"Journal Register's Localized Video News Strategy Is Driving Profitability: CEO John Paton" (Beet.TV): In a video interview, Journal Register Co.'s John Paton explains the technology his "digital first, print last" company uses to get video to the web quickly -- including eliminating the bottleneck (emphasis added) of central editing.

Bonus reads:

"A Day in the Life of a Liveblogger" (MobileCrunch): This is a delightful, insightful tale of live-blogging, as one reporter psyches himself and syncs his mobile "office" to cover the folderol of new tech-product releases.

"So Long Again, Chicago Daily News" (Reflections of a Newsosaur): Newsosaur Alan Mutter reminisces about the 1978 closing of the afternoon paper in Chicago. "But this isn't just ancient history," he offers. "It is a valuable reminder to today's media companies of what happens when you run out of readers, revenues and ideas all at the same time."

Friday, March 4, 2011

Economy's improvement in eye of beholder

The friendly folks at the state Labor Department sent a letter my way that offers this encouraging assessment: that I have been unemployed for so long (nearly, gulp, 20 months) that "your prospects for finding work in your customary occupation are classified as 'not good'." (Sigh!)

The boldface, which is theirs, then continues to inform me that I now must look for suitable work, which is defined as anything else I could do using the skills from my former occupation or anything else at all that I could do no matter my training or lack of training, as long as whatever comes up in the crap shoot pays "at least 80 percent of your high quarter base period wages."

I vaguely recall that language from somewhere deep in my then-new unemployment insurance booklet, which I dutifully read eons ago. At the time, of course, I knew that it never would apply to ME, since I was a well-educated careerist who had climbed the ranks in my profession and would land in a new job tout de suite.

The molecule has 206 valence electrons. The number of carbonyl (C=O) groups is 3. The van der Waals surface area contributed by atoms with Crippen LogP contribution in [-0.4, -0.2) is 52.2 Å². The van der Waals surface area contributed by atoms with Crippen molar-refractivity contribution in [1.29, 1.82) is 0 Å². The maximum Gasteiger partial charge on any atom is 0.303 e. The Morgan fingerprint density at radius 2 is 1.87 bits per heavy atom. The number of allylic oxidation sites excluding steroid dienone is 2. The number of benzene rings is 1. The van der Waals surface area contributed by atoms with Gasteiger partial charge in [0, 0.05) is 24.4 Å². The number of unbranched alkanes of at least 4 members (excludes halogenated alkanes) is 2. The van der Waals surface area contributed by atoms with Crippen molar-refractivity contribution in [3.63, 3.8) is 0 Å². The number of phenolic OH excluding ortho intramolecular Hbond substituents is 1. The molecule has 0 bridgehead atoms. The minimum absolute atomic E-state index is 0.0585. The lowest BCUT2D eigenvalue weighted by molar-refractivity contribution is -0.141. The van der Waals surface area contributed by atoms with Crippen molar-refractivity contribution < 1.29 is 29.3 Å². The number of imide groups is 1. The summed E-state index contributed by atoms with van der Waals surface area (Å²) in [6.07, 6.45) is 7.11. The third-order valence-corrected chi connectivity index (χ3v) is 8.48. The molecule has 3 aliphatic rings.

But -- oops! -- it was indeed meant for me.

So you'll understand the agita that resulted today from a couple of news snippets I caught:

  1. The monthly jobs report;
  2. A discussion of corporate profits.
The U.S. Labor Department this morning reported an improved employment picture in February, with the nonfarm payroll number up (+192,000) and the unemployment rate down (8.9%). According to the New York Times, the recovery is gaining traction, even if the 64.2 percent of working-age adults in a job or looking for one "is the lowest labor force participation rate in 25 years, an indication that many Americans are waiting for hiring to get better before resuming the job hunt."

Then there was this piece of an interview I caught this morning on CNBC with former Federal Reserve Chairman Alan Greenspan. If you skip to about 4:03, you'll hear an exchange between Greenspan and Steve Liesman, the network's senior economics reporter:

"Corporations are as profitable as they've ever been," says Liesman showing a chart indicating after-tax corporate profits as a percentage of gross domestic purchases. "How bad can business conditions really be, given how much corporations are earning these days?" he asks Greenspan.

The former chairman offers a long, considered, Greenspan-esque response, but then adds: "I grant you your point ... there's no question that profits are doing exceptionally well."

"But," he goes on, "you can still have very considerable profitability and not be willing to invest it in illiquid assets."  Um, like what, new workers?

Sunday, February 27, 2011

Two years later, stories of survival from 'The Rocky'

It's a video that still leaves me choked up: the farewell to the Rocky Mountain News:

Final Edition from Matthew Roberts on Vimeo.

It's now two years since the Denver paper closed -- a casualty of the Great Recession and the demise of publishing's traditional revenue model (ads on a printed page to reach the masses). To mark the anniversary, John Temple, who was The Rocky's editor and publisher, offers a couple of surveys on what his former colleagues are up to.

He found that many remain in journalism; others went into different fields, chose to retire or are still unemployed. All miss the "family" they had at the paper, and most worry about what the newspaper industry has lost as companies responded to the recession and media turmoil by cutting people and pages or closing operations.